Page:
Concentration of measure

In mathematics, concentration of measure (about a median) is a principle that is applied in measure theory, probability and combinatorics, and has consequences for other fields such as Banach space theory. Informally, it states that "A random variable that depends in a Lipschitz way on many independent variables (but not too much on any of them) is essentially constant". 

The concentration of measure phenomenon was put forth in the early 1970s by Vitali Milman in his works on the local theory of Banach spaces, extending an idea going back to the work of Paul Lévy. It was further developed in the works of Milman and Gromov, Maurey, Pisier, Schechtman, Talagrand, Ledoux, and others.

The general setting

Let $(X,d)$ be a metric space with a measure $\mu$ on the Borel sets with $\mu (X)=1$ . Let

$\alpha (\epsilon )=\sup \left\{\mu (X\setminus A_{\epsilon })\,|A{\mbox{ is a Borel set and}}\,\mu (A)\geq 1/2\right\},$ where

$A_{\epsilon }=\left\{x\,|\,d(x,A)<\epsilon \right\}$ is the $\epsilon$ -extension (also called $\epsilon$ -fatenning in the context of the Hausdorff distance) of a set $A$ .

The function $\alpha (\cdot )$ is called the concentration rate of the space $X$ . The following equivalent definition has many applications:

$\alpha (\epsilon )=\sup \left\{\mu (\{F\geq \mathop {M} +\epsilon \})\right\},$ where the supremum is over all 1-Lipschitz functions $F:X\to \mathbb {R}$ , and the median (or Levy mean) $M=\mathop {\mathrm {Med} } F$ is defined by the inequalities

$\mu \{F\geq M\}\geq 1/2,\,\mu \{F\leq M\}\geq 1/2.$ Informally, the space $X$ exhibits a concentration phenomenon if $\alpha (\epsilon )$ decays very fast as $\epsilon$ grows. More formally, a family of metric measure spaces $(X_{n},d_{n},\mu _{n})$ is called a Lévy family if the corresponding concentration rates $\alpha _{n}$ satisfy

$\forall \epsilon >0\,\,\alpha _{n}(\epsilon )\to 0{\rm {\;as\;}}n\to \infty ,$ and a normal Lévy family if

$\forall \epsilon >0\,\,\alpha _{n}(\epsilon )\leq C\exp(-cn\epsilon ^{2})$ for some constants $c,C>0$ . For examples see below.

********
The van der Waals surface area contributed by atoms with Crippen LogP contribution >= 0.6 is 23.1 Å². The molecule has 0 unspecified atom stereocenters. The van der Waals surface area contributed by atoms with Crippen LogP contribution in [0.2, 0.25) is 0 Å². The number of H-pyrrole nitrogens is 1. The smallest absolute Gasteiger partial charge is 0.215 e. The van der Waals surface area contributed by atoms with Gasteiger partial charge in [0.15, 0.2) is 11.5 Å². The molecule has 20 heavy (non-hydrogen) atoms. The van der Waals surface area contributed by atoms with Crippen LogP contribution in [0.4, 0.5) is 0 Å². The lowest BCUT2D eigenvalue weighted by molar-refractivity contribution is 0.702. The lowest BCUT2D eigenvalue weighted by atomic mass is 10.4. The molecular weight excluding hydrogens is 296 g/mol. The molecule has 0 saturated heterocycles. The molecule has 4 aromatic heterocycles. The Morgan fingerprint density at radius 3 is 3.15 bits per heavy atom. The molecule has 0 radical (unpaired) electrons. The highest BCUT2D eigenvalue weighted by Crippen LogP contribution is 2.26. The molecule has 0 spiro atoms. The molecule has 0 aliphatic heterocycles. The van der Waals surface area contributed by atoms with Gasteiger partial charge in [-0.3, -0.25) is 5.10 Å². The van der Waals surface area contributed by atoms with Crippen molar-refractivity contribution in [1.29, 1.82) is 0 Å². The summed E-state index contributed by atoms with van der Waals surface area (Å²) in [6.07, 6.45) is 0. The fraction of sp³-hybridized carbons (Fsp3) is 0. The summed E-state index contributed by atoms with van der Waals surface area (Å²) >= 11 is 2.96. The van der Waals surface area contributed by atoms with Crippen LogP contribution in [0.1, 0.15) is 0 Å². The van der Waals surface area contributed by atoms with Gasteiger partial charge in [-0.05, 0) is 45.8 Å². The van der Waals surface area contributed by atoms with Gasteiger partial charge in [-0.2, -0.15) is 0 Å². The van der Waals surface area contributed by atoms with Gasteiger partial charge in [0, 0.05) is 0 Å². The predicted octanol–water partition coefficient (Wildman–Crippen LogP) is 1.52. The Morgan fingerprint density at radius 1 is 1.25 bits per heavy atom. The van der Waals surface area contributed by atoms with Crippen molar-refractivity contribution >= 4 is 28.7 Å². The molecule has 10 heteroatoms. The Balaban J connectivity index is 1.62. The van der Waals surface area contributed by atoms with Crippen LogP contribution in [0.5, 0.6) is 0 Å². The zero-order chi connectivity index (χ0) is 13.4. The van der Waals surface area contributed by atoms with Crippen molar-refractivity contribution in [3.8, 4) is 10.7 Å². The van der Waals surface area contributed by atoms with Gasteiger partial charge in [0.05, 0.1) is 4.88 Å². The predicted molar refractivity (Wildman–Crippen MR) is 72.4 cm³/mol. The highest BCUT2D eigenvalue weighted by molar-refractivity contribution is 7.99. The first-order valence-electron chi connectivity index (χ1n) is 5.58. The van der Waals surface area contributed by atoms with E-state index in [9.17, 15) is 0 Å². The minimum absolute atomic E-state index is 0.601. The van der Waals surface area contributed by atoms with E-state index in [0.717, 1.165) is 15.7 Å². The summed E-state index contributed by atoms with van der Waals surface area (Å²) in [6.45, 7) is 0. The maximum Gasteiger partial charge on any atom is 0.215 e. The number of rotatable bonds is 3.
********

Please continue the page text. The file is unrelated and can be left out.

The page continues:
Concentration on the sphere

The first example goes back to Paul Lévy. According to the spherical isoperimetric inequality, among all subsets $A$ of the sphere $S^{n}$ with prescribed spherical measure $\sigma _{n}(A)$ , the spherical cap

$\left\{x\in S^{n}|\mathrm {dist} (x,x_{0})\leq R\right\},$ for suitable $R$ , has the smallest $\epsilon$ -extension $A_{\epsilon }$ (for any $\epsilon >0$ ).

Applying this to sets of measure $\sigma _{n}(A)=1/2$ (where $\sigma _{n}(S^{n})=1$ ), one can deduce the following concentration inequality:

$\sigma _{n}(A_{\epsilon })\geq 1-C\exp(-cn\epsilon ^{2})$ ,

where $C,c$ are universal constants. Therefore $(S^{n})_{n}$ meet the definition above of a normal Lévy family.

Vitali Milman applied this fact to several problems in the local theory of Banach spaces, in particular, to give a new proof of Dvoretzky's theorem.

Footnotes

1. ^ Michel Talagrand, A New Look at Independence, The Annals of Probability, 1996, Vol. 24, No.1, 1-34
2. ^ "The concentration of $f_{\ast }(\mu )$ , ubiquitous in the probability theory and statistical mechanics, was brought to geometry (starting from Banach spaces) by Vitali Milman, following the earlier work by Paul Lévy" - M. Gromov, Spaces and questions, GAFA 2000 (Tel Aviv, 1999), Geom. Funct. Anal. 2000, Special Volume, Part I, 118–161.
3. ^ "The idea of concentration of measure (which was discovered by V.Milman) is arguably one of the great ideas of analysis in our times. While its impact on Probability is only a small part of the whole picture, this impact should not be ignored." - M. Talagrand, A new look at independence, Ann. Probab. 24 (1996), no. 1, 1–34.